However, I keep reading your sentence “I knew from long experience where the trousers should sit on my hips”. I wish I did! If trousers are anywhere other than high and tight around my natural waist I seem to spend all day hoiking them up. I am a fairly slim person (although not quite as slim as I used to be) and I like a medium-high rise, say, just above the hips but it never feels comfortable or stable. Do you have any sort of rule of thumb, or general advice? Thanks!

Evatt

Good to know and many thanks for taking the time to reply.

Gustaf

Hi Simon,

May I ask what sizes you take in the Trunk Berwick and A&S Shetland sweaters?

Anonymous

Hi Simon,

Did you end up buying Stoffa’s shirt jacket? Grateful if you could help me with the below:

1. What do you think of the style?
2. Would you have one made in their natural undyed cream/brown houndstooth (https://www.instagram.com/p/CIyJSKXHMuG/?utm_source=ig_web_copy_link)
3. Would you have one made in their peached cotton twill or their woollen flannel?

Thanks.

Anonymous

Thank you. If in flannel (say a cream or dark brown flannel), would you wear it with flannel trousers on a different color?

Anonymous

You mentioned in the above comment that it would be “pushing it” to wear Doek’s with these trousers, could you explain this point? How would the structure of those shoes not be suited for these trousers? If not, what trousers would be better suited for the Doek trainers?

Anonymous

How about the Doek oxford?

Anonymous

Do you have any thoughts on the Edward Green Harrow? It seems like a nice unlined shoe that may go well with this?

David

Hi Simon, could you say a few things on waistband construction? How much does the interlining affect the end result? Is it always fused? What’s the variation among makers when it comes to the materials they use and which materials do the best makers use? I find many of my trousers (mostly Asian-made mtm) have a stiff interlining that feels like a flimsy plastic sheet. Have you experienced the same on lower-end trousers such as your Luxire ones? Speaking of which, I initially wanted to post this question under your Luxire review but it’s nowhere to be found. Did they request that you take it down?

David

Hi Simon, I think that would make for a useful article indeed.

Hywel Jones

Hi Simon

I’m about to order the current season chocolate cotton trousers from Stoffa. Would these pair well with a Friday polo or some beige/fawn knitwear? I’m looking for a smarter alternative at the weekends to vintage denim and occasionally to wear to work with an Oxford button down shirt.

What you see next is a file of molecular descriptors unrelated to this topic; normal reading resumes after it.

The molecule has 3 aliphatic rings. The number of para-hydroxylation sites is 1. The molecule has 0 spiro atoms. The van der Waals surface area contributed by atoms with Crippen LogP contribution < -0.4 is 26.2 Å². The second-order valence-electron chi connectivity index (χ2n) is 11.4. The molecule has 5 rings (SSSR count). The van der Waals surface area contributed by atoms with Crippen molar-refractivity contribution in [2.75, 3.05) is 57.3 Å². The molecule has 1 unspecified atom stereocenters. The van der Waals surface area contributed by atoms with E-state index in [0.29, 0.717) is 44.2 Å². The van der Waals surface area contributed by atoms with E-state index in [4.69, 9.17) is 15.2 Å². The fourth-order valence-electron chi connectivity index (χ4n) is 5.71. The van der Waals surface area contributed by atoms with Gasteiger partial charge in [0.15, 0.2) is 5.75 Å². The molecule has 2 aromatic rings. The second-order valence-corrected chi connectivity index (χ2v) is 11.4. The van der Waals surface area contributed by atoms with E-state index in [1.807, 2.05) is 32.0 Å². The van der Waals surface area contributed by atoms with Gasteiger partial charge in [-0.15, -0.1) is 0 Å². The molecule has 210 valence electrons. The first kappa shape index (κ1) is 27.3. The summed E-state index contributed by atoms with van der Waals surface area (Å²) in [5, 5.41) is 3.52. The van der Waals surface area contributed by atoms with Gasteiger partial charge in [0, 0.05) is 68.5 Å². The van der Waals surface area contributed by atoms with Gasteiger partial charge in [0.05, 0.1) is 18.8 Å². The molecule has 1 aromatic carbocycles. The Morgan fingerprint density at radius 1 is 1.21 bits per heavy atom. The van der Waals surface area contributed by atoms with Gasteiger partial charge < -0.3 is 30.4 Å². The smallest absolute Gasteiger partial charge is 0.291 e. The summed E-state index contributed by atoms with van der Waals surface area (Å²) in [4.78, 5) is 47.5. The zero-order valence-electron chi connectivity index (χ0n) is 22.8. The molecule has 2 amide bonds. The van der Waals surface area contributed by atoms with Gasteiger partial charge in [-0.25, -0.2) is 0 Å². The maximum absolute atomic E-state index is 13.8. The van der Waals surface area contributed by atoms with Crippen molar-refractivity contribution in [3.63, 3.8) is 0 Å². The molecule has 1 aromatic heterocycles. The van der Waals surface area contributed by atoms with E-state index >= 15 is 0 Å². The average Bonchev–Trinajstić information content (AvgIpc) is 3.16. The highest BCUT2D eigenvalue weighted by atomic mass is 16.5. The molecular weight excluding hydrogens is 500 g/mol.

Thanks

Hywel

Magnus

Hello Simon, in which seasons would you say the basketweave is most appropriate? Is it more or less a four season cloth?

Thanks for any thoughts

John
  1. It has been about 2 years since you posted about your Stoffa cotton trousers. Here, you mentioned that you plan to replace your Incotex chinos with Stoffa’s. Has this in fact happened? Do you still see these Stoffa cotton trousers as suitable alternatives to chinos?
  2. Stoffa now offers cotton trousers that are machine washable, but with different style factors (e.g., box pleats). Have you tried them and, if so, what are your thoughts?
  3. You speak highly of Agyesh for his knowledge and good taste. Does he also come to the NYC location? Or does he primarily focus on Europe?
  4. I am thinking about getting a pair made-to-measure, but the prices seem to have gone up quite a bit, up to $375 or so. Do you still think they are good value, or have you discovered other brands that offer similar service and quality?
  5. Your recent posts have covered more traditional chinos (e.g., The Real McCoy’s, Rubato, etc.). Is there a particular reason you chose not to order cotton trousers in similar colors from Stoffa?
  6. On chinos more generally, can you recommend any brand in a “lower” price range? What do you think of something like these pleated chinos from Trunk (https://www.trunkclothiers.com/products/trunk-welbeck-cotton-pleat-trousers-navy?variant=39342707802147)?
John

Thanks a lot for your responses